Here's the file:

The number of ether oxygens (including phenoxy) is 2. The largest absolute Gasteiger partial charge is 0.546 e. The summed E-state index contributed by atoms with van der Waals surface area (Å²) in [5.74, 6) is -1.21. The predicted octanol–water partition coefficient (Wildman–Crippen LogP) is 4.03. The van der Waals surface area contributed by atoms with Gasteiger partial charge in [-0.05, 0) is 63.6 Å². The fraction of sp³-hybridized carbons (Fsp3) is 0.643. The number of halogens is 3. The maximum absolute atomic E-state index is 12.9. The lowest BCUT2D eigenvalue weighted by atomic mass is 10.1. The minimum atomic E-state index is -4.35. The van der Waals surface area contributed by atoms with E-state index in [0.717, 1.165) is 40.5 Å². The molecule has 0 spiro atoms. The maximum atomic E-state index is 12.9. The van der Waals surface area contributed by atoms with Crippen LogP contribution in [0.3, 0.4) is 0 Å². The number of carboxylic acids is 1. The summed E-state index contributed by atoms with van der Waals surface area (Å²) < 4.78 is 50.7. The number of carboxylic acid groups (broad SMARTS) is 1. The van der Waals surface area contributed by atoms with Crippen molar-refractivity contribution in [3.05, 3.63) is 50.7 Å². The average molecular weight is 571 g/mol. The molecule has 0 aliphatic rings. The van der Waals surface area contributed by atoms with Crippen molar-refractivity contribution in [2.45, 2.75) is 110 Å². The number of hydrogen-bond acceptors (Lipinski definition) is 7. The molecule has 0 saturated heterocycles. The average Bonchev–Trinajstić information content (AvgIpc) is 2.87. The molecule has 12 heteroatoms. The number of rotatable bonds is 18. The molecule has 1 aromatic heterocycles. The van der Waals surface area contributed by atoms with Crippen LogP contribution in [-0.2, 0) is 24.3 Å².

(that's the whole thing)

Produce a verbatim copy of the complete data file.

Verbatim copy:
The number of ether oxygens (including phenoxy) is 2. The largest absolute Gasteiger partial charge is 0.546 e. The summed E-state index contributed by atoms with van der Waals surface area (Å²) in [5.74, 6) is -1.21. The predicted octanol–water partition coefficient (Wildman–Crippen LogP) is 4.03. The van der Waals surface area contributed by atoms with Gasteiger partial charge in [-0.05, 0) is 63.6 Å². The fraction of sp³-hybridized carbons (Fsp3) is 0.643. The number of halogens is 3. The maximum absolute atomic E-state index is 12.9. The lowest BCUT2D eigenvalue weighted by atomic mass is 10.1. The minimum atomic E-state index is -4.35. The van der Waals surface area contributed by atoms with E-state index in [0.717, 1.165) is 40.5 Å². The molecule has 0 spiro atoms. The maximum atomic E-state index is 12.9. The van der Waals surface area contributed by atoms with Crippen LogP contribution in [0.3, 0.4) is 0 Å². The number of carboxylic acids is 1. The summed E-state index contributed by atoms with van der Waals surface area (Å²) < 4.78 is 50.7. The number of carboxylic acid groups (broad SMARTS) is 1. The van der Waals surface area contributed by atoms with Crippen molar-refractivity contribution in [3.05, 3.63) is 50.7 Å². The average molecular weight is 571 g/mol. The molecule has 0 aliphatic rings. The van der Waals surface area contributed by atoms with Crippen molar-refractivity contribution in [2.45, 2.75) is 110 Å². The number of hydrogen-bond acceptors (Lipinski definition) is 7. The molecule has 0 saturated heterocycles. The average Bonchev–Trinajstić information content (AvgIpc) is 2.87. The molecule has 12 heteroatoms. The number of rotatable bonds is 18. The molecule has 1 aromatic heterocycles. The van der Waals surface area contributed by atoms with Crippen LogP contribution in [-0.2, 0) is 24.3 Å².